Posted Nov 01, 2013 07:50 am CDT
The U.S. Supreme Court has had a good deal to say about the Fourth Amendment in recent terms, especially on some high-tech or relatively novel questions.
The justices held in 2012 that attaching a GPS device to a vehicle to track its movements constituted a search. And last term, the court held that the natural metabolization of alcohol from the bloodstream does not automatically allow the police to draw a nonconsenting suspect’s blood without a warrant. It also used two cases to establish some broad Fourth Amendment contours for police use of drug-sniffing dogs.
Later this term, there is a chance the court will add a case about whether the police may examine the contents of an individual’s cellphone without obtaining a warrant.
This month, though, the justices will be back on terra firma with a more everyday Fourth Amendment question. The case of Fernandez v. California, to be argued Nov. 13, involves situations where the police arrive at a house or apartment with multiple adult occupants. If one person objects to a search, may the police remove him and seek permission from another occupant to conduct it?
“The primary significance of the case is how often the scenario arises,” says Jeffrey L. Fisher, the co-director of Stanford Law School’s Supreme Court Litigation Clinic. “Police every day across the country find themselves going to residences where multiple people live and seeking consent to search without going through the hoops of getting a warrant.”
Fisher represents the perpetrator in a gang-related incident on a Los Angeles street corner in 2009. Walter Fernandez robbed and slashed a man who had encroached on the territory of a street gang known as D.F.S.
The police approached an alley where gang members were known to congregate, and they were told their suspect was inside a nearby apartment, court papers say. Five officers approached the apartment, where they could hear a commotion inside. Roxanne Rojas, Fernandez’s girlfriend, answered the door. She had a fresh bump on her nose and some blood on her shirt. She confronted Fernandez about another woman and he struck her, court papers say.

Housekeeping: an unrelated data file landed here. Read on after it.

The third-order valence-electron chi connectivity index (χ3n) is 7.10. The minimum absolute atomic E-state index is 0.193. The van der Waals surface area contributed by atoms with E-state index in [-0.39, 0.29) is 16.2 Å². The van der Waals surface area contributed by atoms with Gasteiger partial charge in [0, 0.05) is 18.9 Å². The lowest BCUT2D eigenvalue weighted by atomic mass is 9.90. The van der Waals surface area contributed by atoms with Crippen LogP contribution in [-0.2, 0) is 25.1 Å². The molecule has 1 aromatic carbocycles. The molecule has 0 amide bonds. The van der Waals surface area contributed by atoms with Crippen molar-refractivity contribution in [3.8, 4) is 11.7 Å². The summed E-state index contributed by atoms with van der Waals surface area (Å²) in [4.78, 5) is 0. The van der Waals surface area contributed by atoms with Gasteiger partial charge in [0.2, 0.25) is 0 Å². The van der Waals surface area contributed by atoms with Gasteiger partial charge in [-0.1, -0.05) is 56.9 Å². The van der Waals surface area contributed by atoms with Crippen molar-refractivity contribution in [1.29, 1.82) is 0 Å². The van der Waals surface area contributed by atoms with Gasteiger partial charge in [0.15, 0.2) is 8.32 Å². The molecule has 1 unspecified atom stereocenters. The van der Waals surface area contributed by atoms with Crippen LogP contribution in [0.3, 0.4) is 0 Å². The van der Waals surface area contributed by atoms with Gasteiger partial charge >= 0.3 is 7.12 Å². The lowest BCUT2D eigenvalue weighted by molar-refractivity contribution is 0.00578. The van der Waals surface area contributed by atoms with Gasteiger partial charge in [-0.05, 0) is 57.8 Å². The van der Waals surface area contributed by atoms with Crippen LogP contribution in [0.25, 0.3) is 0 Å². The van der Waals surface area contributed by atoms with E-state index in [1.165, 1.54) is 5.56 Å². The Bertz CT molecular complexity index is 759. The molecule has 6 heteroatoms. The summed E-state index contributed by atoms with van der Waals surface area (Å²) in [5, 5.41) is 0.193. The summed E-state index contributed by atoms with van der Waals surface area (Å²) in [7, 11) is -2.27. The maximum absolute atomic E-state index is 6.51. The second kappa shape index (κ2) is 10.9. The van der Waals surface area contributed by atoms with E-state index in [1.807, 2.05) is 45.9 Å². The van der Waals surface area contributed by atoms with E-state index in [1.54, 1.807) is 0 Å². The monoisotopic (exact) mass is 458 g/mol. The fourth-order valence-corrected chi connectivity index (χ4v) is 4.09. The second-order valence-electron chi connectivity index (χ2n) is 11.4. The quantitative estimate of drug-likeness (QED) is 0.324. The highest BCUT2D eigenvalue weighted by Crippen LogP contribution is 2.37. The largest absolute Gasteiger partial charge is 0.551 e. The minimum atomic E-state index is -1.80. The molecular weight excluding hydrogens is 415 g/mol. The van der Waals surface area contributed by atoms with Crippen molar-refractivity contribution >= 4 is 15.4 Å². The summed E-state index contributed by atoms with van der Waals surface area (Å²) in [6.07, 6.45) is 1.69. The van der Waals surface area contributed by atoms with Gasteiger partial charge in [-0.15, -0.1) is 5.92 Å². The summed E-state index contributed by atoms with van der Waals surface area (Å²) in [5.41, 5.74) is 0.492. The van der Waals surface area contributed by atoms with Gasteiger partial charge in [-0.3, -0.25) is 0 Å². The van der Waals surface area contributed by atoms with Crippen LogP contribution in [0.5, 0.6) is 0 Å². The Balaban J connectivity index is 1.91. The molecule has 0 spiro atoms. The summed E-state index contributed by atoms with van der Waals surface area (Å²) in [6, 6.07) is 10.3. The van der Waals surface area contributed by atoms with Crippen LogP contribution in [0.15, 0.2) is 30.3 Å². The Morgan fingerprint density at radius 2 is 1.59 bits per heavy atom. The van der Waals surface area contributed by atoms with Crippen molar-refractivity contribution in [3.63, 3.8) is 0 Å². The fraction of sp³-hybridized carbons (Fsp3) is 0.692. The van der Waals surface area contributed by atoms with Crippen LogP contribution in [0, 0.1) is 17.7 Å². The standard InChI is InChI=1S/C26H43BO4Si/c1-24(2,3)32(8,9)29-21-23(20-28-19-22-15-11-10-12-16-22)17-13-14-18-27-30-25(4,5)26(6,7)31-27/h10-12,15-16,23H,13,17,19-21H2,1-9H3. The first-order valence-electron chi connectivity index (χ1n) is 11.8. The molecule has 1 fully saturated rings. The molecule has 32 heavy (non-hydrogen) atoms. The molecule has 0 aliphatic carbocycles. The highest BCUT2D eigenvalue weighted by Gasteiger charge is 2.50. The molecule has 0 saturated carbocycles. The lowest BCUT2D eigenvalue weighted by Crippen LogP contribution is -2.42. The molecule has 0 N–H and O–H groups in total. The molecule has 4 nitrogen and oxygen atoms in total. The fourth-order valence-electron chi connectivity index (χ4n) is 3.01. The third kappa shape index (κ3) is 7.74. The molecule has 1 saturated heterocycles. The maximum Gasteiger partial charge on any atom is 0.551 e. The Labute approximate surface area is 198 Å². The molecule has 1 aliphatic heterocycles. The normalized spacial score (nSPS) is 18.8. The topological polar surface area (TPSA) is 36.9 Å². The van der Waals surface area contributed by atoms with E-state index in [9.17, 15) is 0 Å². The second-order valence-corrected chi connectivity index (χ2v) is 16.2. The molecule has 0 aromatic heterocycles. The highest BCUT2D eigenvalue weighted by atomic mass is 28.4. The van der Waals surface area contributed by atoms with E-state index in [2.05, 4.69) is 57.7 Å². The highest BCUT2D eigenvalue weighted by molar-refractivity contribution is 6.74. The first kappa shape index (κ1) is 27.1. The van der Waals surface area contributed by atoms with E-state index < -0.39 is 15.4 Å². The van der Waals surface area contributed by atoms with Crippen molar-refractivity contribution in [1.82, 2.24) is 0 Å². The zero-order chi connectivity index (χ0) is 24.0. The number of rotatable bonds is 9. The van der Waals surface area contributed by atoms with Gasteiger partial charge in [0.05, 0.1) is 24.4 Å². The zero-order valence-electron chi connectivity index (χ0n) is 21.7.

As police asked Rojas to step outside, Fernandez spoke from inside the apartment. “You don’t have any right to be here,” he told the officers. “I know my rights.”
The police removed Fernandez from the house and took him into custody. About an hour later, they sought consent from Rojas to search the apartment. She eventually gave oral and written permission.
The police then searched the apartment without a warrant. They found a shotgun and ammunition, a knife allegedly used by Fernandez in the street robbery, and clothing that matched the description given by the robbery victim of his assailant.
Charged with robbery and other counts, Fernandez sought to suppress the fruits of the warrantless search. A California trial court rejected his motion, and he pleaded no contest to some charges. A jury convicted him on the robbery charge.
A state appellate court upheld the key charges and held that the trial court was correct to refuse to suppress the evidence found in the apartment search.
The U.S. Supreme Court has ruled that police may enter and search a residence without a warrant when they have the consent of an occupant who shares authority over the particular place, even when a co-occupant later objects to the use of evidence seized in such a search.
But in their 2006 decision in Georgia v. Randolph, the justices ruled 5-3 that the police may not get permission from one co-occupant to enter a home without a warrant when another co-occupant is present and expressly refuses to consent.
Writing for the majority, Justice David H. Souter, now retired, said the decision was in line with the “centuries-old principle of respect for the privacy of the home.” The court’s decisions in this area are full of references to the “social norms” regarding visitors to private homes, which isn’t necessarily what comes to mind when thinking about police showing up at the home of a suspected gang member.